The big singles sold the album, but the record's real triumphs are in the lesser-known songs, which manage to embody both the harsh vocals and self-reflective lyrics of John Lennon and the melodic gifts and studio wizardry of Paul McCartney. "Scandinavian Skies" offers "I Am The Walrus"-like musical vertigo, the tricky airplane sound effects zooming from left to right speaker while framing a horror story of airsickness and emotional isolation on tour; "She's Right On Time" is an epic piano ballad made ironic by a lyric about an everyday love affair that seems like it's about to snap; "Laura" is a deceptively pleasant mid-tempo pop song about co-dependency; while the menacing synthesizers of "Surprises" firmly placed the album in the early 80s (it would be a power ballad, too, except the lead instrument ends up being DeVitto's hugely loud drums). Most impressive was the closing tune, the sad/funny "Where's The Orchestra?," whose unique instrumentation (accordian is almost the lead) and deadpan vocal from Joel illuminates a clever lyric about art, loss and self-awareness. It takes a couple of listens to realize that none of the lines rhyme until the bridge (and even then, the rhyme deflates: "I assumed the show would have a song/So, I was wrong"); at that point, the narrator begins to absorb the snytax of the art form he's understanding ("At least I understand/All the innuendo, and the irony"), and the lines pick up another rhyme here and there, as if he's learning to sing; but just as he comes to feel a part of the world he's entered (and the music crescendos), "the curtain falls, on empty stares," and both song and album are finished.
3. The Bridge is the last great Billy Joel record. He'd follow it up with the solid, Mick Jones-produced Storm Front, an album whose metallic, guitar-heavy edges offered a new sonic palette but lacked the textures of the Joel-Ramone collaborations, the way the two men would surprise you with a surprising instrumental choice or musical turn of phrase (startlingly modern in 1989, it has dated more than any other Joel record); this would be followed by his last pop record, the sluggish River of Dreams, whose infectious doo-wop title tune masked a hit-and-miss album overall.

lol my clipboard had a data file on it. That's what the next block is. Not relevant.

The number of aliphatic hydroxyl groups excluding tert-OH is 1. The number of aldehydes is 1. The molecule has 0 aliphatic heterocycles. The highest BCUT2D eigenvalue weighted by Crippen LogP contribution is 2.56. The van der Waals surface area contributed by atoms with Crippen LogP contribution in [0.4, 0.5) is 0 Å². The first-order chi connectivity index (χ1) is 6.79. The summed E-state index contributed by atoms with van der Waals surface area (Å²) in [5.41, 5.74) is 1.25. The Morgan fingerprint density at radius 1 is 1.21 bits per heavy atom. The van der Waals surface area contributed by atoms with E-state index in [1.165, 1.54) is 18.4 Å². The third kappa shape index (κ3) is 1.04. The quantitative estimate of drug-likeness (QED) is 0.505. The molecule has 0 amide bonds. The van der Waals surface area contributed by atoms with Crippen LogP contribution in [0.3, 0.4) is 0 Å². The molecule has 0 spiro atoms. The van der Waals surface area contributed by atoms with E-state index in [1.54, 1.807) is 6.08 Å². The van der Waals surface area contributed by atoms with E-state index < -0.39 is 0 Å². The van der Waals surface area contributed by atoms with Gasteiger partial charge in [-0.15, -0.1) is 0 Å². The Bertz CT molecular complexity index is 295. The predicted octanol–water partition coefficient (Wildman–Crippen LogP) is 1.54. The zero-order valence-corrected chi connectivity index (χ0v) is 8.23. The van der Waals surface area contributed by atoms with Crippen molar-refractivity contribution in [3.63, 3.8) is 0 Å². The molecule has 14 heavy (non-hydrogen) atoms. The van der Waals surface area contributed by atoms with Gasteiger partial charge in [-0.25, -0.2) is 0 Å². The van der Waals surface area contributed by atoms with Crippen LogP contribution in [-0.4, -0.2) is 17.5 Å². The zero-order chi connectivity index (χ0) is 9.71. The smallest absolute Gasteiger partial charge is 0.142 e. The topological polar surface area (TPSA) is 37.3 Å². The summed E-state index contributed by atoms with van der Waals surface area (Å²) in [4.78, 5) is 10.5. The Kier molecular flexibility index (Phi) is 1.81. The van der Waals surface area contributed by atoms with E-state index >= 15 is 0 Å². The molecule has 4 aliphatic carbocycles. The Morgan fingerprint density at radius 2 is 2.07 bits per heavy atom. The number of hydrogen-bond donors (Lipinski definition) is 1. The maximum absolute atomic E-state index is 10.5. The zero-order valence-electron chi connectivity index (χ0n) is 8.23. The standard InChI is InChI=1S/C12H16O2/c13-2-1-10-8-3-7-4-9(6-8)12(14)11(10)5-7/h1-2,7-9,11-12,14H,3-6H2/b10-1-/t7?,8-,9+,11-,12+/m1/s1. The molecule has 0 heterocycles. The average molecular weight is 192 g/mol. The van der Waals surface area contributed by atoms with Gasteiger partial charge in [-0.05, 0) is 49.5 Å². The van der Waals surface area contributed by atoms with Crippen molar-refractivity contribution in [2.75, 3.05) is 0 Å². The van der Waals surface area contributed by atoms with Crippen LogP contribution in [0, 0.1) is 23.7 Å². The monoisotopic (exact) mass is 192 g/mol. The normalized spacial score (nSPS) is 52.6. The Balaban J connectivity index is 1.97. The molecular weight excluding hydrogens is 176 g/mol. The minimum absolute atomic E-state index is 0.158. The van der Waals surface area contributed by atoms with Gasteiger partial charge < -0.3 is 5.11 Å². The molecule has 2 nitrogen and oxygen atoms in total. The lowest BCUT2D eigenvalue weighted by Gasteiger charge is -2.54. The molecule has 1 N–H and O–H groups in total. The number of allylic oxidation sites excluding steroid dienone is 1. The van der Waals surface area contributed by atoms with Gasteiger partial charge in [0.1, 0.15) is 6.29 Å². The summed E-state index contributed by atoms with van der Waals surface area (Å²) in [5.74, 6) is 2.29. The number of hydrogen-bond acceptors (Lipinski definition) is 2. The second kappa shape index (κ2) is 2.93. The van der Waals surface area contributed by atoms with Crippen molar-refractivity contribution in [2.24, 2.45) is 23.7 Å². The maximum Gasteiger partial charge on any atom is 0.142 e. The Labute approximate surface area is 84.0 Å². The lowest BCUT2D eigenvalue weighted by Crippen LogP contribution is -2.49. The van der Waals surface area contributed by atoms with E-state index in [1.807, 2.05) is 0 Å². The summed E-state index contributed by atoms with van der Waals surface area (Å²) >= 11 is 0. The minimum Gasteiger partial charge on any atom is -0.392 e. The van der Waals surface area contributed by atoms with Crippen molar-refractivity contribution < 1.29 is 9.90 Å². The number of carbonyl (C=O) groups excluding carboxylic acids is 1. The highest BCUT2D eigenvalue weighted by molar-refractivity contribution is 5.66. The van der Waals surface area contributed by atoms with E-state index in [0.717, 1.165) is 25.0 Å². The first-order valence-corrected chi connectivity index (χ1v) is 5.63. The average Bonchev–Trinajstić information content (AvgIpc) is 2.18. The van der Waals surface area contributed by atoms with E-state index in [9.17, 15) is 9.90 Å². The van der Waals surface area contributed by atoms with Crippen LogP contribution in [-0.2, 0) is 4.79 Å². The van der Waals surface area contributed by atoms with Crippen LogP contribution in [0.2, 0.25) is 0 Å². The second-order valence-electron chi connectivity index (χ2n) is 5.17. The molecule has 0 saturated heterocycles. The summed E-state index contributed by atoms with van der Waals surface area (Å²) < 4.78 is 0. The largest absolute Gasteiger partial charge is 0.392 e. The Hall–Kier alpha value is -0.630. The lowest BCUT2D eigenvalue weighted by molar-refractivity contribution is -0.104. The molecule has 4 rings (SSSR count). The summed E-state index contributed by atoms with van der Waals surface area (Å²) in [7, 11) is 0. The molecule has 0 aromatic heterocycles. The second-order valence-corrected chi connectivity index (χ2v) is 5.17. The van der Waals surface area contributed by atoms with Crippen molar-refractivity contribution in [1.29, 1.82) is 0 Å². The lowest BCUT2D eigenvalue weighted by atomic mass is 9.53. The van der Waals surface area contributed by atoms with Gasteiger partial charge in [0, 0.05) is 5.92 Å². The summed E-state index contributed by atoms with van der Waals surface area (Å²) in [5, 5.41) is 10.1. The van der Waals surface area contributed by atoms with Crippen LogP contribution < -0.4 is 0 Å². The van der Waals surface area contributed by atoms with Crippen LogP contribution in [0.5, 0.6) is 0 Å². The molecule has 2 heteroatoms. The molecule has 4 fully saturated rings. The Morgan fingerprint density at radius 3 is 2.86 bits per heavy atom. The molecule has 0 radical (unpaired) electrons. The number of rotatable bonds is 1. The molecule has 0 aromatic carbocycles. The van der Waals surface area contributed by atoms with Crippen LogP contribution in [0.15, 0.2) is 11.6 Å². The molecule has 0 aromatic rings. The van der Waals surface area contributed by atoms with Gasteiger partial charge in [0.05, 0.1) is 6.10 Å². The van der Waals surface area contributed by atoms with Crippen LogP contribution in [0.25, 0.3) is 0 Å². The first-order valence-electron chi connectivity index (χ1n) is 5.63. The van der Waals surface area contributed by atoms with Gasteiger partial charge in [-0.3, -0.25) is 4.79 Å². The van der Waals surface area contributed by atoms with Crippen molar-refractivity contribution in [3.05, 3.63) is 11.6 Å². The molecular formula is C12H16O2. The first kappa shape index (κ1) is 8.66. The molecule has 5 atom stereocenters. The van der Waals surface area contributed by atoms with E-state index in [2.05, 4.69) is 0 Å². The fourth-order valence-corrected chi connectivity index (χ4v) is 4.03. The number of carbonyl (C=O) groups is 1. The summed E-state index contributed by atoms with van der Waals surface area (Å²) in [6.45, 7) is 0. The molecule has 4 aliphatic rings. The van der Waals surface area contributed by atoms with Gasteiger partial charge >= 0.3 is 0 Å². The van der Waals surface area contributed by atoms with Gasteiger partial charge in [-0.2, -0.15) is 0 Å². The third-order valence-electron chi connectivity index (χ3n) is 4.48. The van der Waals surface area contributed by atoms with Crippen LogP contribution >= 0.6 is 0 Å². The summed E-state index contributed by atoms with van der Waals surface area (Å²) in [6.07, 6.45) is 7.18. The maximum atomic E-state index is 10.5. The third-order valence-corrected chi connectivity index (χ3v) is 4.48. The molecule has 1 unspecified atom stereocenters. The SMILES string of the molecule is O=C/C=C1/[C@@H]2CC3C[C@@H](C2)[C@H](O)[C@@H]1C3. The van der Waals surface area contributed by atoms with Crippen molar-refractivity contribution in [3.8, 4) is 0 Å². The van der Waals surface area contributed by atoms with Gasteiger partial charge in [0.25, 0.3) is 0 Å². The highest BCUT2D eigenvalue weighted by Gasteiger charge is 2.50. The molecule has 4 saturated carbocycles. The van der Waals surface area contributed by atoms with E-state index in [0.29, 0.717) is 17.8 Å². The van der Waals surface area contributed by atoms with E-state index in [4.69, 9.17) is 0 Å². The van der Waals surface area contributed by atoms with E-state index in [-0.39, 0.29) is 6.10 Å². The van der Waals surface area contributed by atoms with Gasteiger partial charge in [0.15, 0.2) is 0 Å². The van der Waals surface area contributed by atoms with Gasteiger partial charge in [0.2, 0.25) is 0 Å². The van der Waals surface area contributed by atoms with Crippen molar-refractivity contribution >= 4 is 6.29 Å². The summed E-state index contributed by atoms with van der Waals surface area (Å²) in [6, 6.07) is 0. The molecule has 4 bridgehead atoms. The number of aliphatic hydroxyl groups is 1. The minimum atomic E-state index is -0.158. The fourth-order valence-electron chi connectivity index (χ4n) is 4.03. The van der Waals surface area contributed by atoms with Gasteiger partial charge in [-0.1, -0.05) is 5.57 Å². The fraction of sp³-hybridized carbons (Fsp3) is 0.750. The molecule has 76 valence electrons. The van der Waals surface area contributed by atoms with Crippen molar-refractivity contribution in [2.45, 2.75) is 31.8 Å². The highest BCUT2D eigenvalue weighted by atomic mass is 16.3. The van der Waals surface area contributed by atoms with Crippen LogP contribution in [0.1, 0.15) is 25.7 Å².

In 1986, though, Joel was in firm control of his musical gifts, and had seemingly hit an upturn in his personal life, marrying Christie Brinkley the year before, and becoming a father when his daughter Alexa was born in the middle of the album's production. I say "seemingly" because many of the lyrics on The Bridge suggest emotional turmoil-- the career pressures of "Running on Ice," the longing and loss of "This Is The Time," the affair at the center of "Temptation." None of this is necessarily autobiographical, but it suggests Joel was still able to tap a darker emotional thread in his songs, which rubs nicely against their shiny pop surfaces. The result is his most intriguing set of songs, and his most underrated.
This is Joel's most musically diverse album, functioning almost as a musical revue (complete with guest stars like Ray Charles and Cyndi Lauper) that hits blues, soul, jazz, synthesized mid-80s pop and straight-up guitar rock (and also includes lovely examples of his most natural register, the ballad). Kicking off the album with the Looney Tunes keyboards of "Running On Ice" (and echoing that big cartoon style with the hit single "Modern Woman") and following it up with the grand piano-driven ballad "This Is The Time" immediately establishes the record's wide parameters, into which falls a sublime pairing with Charles ("Baby Grand"), another of Joel's infectious glimpses at a beautiful loser (the big-band-inspired "Big Man On Mulberry Street"), and his most effective guitar song ("A Matter of Trust"). The Bridge did not sell as well as Joel's past records, and it marked the end of his collaboration with Ramone (neither man would ever find as sympathetic a partner again). But it's arguably the best thing he ever did: gone is the kid-in-adult-clothes of "Piano Man," the gangly rocker of Glass Houses or the slick neo-nostalgist of An Innocent Man. In their place stands a relaxed and mature craftsman whose work explores the joys and compromises of middle-aged life, who has reached (as a later song will put it) a "state of grace": a perfect balance of the personal and the pop.